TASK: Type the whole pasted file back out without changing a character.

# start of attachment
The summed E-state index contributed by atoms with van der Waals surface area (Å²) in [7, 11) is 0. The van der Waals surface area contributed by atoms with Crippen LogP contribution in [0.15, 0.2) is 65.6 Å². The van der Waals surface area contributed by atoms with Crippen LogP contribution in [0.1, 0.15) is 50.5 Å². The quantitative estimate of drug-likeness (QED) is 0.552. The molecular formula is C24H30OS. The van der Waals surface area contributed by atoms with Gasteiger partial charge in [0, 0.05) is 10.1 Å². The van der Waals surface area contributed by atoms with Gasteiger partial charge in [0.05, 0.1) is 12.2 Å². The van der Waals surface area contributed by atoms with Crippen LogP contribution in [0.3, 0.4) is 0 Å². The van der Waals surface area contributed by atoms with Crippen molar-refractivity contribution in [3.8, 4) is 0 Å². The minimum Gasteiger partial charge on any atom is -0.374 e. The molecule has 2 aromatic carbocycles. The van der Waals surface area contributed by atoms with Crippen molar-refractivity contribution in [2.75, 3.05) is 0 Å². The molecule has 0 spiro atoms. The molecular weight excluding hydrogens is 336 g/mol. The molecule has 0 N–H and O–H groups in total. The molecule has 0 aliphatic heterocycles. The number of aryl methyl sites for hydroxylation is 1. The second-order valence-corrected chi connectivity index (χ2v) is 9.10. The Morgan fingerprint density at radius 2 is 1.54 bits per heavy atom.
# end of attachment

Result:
The summed E-state index contributed by atoms with van der Waals surface area (Å²) in [7, 11) is 0. The van der Waals surface area contributed by atoms with Crippen LogP contribution in [0.15, 0.2) is 65.6 Å². The van der Waals surface area contributed by atoms with Crippen LogP contribution in [0.1, 0.15) is 50.5 Å². The quantitative estimate of drug-likeness (QED) is 0.552. The molecular formula is C24H30OS. The van der Waals surface area contributed by atoms with Gasteiger partial charge in [0, 0.05) is 10.1 Å². The van der Waals surface area contributed by atoms with Gasteiger partial charge in [0.05, 0.1) is 12.2 Å². The van der Waals surface area contributed by atoms with Crippen LogP contribution in [0.3, 0.4) is 0 Å². The van der Waals surface area contributed by atoms with Crippen molar-refractivity contribution in [3.8, 4) is 0 Å². The minimum Gasteiger partial charge on any atom is -0.374 e. The molecule has 2 aromatic carbocycles. The van der Waals surface area contributed by atoms with Crippen molar-refractivity contribution in [2.75, 3.05) is 0 Å². The molecule has 0 spiro atoms. The molecular weight excluding hydrogens is 336 g/mol. The molecule has 0 N–H and O–H groups in total. The molecule has 0 aliphatic heterocycles. The number of aryl methyl sites for hydroxylation is 1. The second-order valence-corrected chi connectivity index (χ2v) is 9.10. The Morgan fingerprint density at radius 2 is 1.54 bits per heavy atom.